High-Sensitivity Troponin T Test Rules Out AMI in ED

Ricki Lewis, PhD

April 17, 2017

A single high-sensitivity cardiac troponin T (hs-cTnT) test with findings below the level of detection, teamed with a nonischemic electrocardiogram (ECG), can identify patients with chest pain in the emergency department (ED) who are at sufficiently low risk for acute myocardial infarction (AMI) to be safely released to outpatient care, a new study has found.

John W. Pickering, PhD, from the University of Otago in Christchurch, New Zealand, and colleagues, report the findings of their meta-analysis online April 17 in Annals of Internal Medicine.

The researchers and an independent commentator caution that a second test should be repeated 2 to 3 hours after symptom onset. "Because troponin may not be detectable in the circulation immediately after myocardial injury, some patients with AMI who present very early after onset of pain may not have detectable troponin," the researchers explain.

"For this reason, guidelines recommend a second sample approximately 3 hours after symptom onset in these patients. We observed that 50% of patients with false-negative results had blood sampling within 3 hours of symptom onset and therefore recommend a cautious approach to implementation to exclude patients presenting soon after symptom onset. Data are currently insufficient to establish a minimum safe duration below 3 hours," the authors write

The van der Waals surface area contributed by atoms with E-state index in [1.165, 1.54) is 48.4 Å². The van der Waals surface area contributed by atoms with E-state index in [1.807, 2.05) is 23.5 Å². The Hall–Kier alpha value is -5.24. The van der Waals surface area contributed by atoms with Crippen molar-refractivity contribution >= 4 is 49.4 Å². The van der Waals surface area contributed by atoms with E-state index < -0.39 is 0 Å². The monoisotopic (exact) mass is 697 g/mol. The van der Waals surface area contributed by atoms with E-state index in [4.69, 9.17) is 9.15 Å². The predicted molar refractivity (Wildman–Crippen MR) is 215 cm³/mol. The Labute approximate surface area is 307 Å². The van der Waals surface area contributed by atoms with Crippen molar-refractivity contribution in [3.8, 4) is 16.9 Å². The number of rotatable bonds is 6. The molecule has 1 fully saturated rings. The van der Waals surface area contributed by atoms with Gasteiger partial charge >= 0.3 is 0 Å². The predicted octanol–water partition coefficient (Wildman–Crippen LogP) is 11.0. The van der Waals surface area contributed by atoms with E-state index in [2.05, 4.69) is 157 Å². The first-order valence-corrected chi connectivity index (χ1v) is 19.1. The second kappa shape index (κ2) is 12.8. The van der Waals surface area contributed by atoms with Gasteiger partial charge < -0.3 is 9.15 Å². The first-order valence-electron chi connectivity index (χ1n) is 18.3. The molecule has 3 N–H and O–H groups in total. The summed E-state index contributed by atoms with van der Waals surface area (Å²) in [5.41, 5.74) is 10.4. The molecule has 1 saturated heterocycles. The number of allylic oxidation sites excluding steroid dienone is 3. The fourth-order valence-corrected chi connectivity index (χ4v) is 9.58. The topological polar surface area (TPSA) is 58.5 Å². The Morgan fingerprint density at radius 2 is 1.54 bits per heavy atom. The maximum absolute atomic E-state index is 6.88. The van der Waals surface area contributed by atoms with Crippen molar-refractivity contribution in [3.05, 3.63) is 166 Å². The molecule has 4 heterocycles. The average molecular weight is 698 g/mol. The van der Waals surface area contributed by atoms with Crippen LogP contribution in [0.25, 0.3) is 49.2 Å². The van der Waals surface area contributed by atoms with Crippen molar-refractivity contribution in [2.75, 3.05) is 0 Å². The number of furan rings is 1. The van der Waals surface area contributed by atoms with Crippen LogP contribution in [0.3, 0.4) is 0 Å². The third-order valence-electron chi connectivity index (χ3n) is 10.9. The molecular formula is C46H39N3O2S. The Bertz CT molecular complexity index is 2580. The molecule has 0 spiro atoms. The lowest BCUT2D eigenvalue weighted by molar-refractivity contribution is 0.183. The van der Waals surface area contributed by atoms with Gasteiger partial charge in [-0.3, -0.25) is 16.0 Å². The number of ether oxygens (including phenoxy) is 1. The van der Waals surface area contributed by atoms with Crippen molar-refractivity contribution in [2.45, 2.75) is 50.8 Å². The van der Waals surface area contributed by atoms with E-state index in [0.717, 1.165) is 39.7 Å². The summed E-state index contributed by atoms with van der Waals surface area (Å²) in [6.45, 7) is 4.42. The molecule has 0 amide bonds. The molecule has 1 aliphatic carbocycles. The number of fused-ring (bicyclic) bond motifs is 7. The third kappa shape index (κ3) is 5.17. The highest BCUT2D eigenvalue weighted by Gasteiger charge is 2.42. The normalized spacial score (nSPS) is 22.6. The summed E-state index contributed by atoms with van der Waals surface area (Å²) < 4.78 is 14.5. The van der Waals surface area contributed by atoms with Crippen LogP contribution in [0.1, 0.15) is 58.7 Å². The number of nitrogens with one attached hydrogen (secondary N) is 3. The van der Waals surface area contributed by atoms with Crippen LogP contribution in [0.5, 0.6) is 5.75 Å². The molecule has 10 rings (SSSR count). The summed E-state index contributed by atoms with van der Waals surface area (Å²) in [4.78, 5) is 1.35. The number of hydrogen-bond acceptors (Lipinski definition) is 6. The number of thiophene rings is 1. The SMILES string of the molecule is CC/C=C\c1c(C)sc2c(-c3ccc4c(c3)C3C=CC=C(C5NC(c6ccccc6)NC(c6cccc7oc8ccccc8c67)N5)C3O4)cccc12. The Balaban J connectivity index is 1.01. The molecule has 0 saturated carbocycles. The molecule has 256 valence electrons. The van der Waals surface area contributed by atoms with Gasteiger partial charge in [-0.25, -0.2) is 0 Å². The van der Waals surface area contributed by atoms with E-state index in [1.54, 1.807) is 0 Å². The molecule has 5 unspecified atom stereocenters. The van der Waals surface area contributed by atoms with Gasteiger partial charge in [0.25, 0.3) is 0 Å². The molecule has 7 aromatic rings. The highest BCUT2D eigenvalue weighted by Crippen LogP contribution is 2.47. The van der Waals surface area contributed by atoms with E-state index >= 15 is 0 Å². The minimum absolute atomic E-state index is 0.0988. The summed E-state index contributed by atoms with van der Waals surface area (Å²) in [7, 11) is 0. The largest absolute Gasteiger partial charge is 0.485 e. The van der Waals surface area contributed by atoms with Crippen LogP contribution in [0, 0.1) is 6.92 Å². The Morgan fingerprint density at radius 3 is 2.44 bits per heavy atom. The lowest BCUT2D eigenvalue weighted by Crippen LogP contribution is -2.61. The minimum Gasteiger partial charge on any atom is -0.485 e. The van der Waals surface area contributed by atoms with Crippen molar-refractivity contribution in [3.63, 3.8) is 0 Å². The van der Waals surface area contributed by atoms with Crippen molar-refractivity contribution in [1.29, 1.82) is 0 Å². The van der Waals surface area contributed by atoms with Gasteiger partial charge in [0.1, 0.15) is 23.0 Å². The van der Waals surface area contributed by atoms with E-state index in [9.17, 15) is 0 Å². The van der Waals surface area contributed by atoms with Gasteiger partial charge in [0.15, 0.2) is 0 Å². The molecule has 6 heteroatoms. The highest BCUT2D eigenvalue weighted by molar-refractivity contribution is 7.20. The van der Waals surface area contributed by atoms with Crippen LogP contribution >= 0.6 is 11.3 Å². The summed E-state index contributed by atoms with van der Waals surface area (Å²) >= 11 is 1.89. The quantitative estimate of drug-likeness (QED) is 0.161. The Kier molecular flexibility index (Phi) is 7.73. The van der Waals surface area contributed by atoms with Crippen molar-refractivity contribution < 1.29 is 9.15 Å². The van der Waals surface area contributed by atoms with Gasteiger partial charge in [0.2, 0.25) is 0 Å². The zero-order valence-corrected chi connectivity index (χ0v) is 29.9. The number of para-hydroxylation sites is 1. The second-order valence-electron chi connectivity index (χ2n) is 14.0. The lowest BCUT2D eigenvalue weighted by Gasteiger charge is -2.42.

A previous study of the use of hs-cTnT to rule out AMI concluded that only 0.2% of 14,636 patients sustain an AMI within 30 days of discharge after a determination of low risk with hs-cTnT and ECG. However, the data were collected from just one urban university hospital. Other studies have considered patients from EDs that use different cutoffs and sometimes measured troponin I as well as troponin T.

To re-evaluate the relationship between use of hs-cTnT and ECG to identify ED patients at low risk for AMI within 30 days, the new meta-analysis included 11 geographically diverse cohorts (from France, England, Germany, the Netherlands, Spain, Italy, Switzerland, New Zealand, and Australia) that used a level of detection less than 0.005 μg/L on the Roche Diagnostics hs-cTnT assay.

The researchers searched MEDLINE and EMBASE for prospective studies published in peer-reviewed journals from 2008 to 2016 that followed evaluation of acute coronary syndrome in the ED using ECG and hs-cTnT. The two tests establish the primary endpoint of biochemical evidence of myocardial damage (hs-cTnT) and clinical evidence of ischemia (ECG). Secondary endpoints were death and major adverse cardiac events (cardiac arrest, AMI, cardiogenic shock, emergency revascularization procedure, ventricular arrhythmia, or high-degree atrioventricular block requiring intervention) within 30 days.